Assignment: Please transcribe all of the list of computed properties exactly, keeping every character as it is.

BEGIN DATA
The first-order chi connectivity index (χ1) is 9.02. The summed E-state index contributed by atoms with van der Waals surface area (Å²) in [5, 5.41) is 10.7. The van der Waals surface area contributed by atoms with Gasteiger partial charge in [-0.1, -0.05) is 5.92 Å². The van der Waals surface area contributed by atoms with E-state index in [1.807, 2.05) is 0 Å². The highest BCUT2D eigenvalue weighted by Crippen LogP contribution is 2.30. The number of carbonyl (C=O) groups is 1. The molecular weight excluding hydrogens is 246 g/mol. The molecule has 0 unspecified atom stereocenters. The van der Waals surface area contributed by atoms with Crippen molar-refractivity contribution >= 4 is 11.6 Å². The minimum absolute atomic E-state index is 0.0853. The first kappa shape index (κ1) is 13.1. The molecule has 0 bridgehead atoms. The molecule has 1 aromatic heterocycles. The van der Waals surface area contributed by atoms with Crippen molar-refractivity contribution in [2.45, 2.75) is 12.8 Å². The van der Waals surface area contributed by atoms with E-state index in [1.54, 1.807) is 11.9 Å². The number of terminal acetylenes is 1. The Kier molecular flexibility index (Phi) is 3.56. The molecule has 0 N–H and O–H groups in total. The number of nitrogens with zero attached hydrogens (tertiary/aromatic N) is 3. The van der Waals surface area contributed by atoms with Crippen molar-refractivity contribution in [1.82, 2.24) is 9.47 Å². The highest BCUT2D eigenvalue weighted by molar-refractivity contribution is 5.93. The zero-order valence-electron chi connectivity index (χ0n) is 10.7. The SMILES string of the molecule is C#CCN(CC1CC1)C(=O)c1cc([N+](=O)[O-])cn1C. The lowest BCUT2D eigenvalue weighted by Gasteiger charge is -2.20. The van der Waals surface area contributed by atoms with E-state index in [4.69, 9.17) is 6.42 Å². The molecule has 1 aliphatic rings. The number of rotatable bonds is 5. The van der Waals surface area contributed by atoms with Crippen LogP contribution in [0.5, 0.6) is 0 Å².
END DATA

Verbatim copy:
The first-order chi connectivity index (χ1) is 9.02. The summed E-state index contributed by atoms with van der Waals surface area (Å²) in [5, 5.41) is 10.7. The van der Waals surface area contributed by atoms with Gasteiger partial charge in [-0.1, -0.05) is 5.92 Å². The van der Waals surface area contributed by atoms with E-state index in [1.807, 2.05) is 0 Å². The highest BCUT2D eigenvalue weighted by Crippen LogP contribution is 2.30. The number of carbonyl (C=O) groups is 1. The molecular weight excluding hydrogens is 246 g/mol. The molecule has 0 unspecified atom stereocenters. The van der Waals surface area contributed by atoms with Crippen molar-refractivity contribution >= 4 is 11.6 Å². The minimum absolute atomic E-state index is 0.0853. The first kappa shape index (κ1) is 13.1. The molecule has 0 bridgehead atoms. The molecule has 1 aromatic heterocycles. The van der Waals surface area contributed by atoms with Crippen molar-refractivity contribution in [2.45, 2.75) is 12.8 Å². The van der Waals surface area contributed by atoms with E-state index in [1.54, 1.807) is 11.9 Å². The number of terminal acetylenes is 1. The Kier molecular flexibility index (Phi) is 3.56. The molecule has 0 N–H and O–H groups in total. The number of nitrogens with zero attached hydrogens (tertiary/aromatic N) is 3. The van der Waals surface area contributed by atoms with Crippen molar-refractivity contribution in [1.82, 2.24) is 9.47 Å². The highest BCUT2D eigenvalue weighted by molar-refractivity contribution is 5.93. The zero-order valence-electron chi connectivity index (χ0n) is 10.7. The SMILES string of the molecule is C#CCN(CC1CC1)C(=O)c1cc([N+](=O)[O-])cn1C. The lowest BCUT2D eigenvalue weighted by Gasteiger charge is -2.20. The van der Waals surface area contributed by atoms with E-state index in [4.69, 9.17) is 6.42 Å². The molecule has 1 aliphatic rings. The number of rotatable bonds is 5. The van der Waals surface area contributed by atoms with Crippen LogP contribution in [0.5, 0.6) is 0 Å².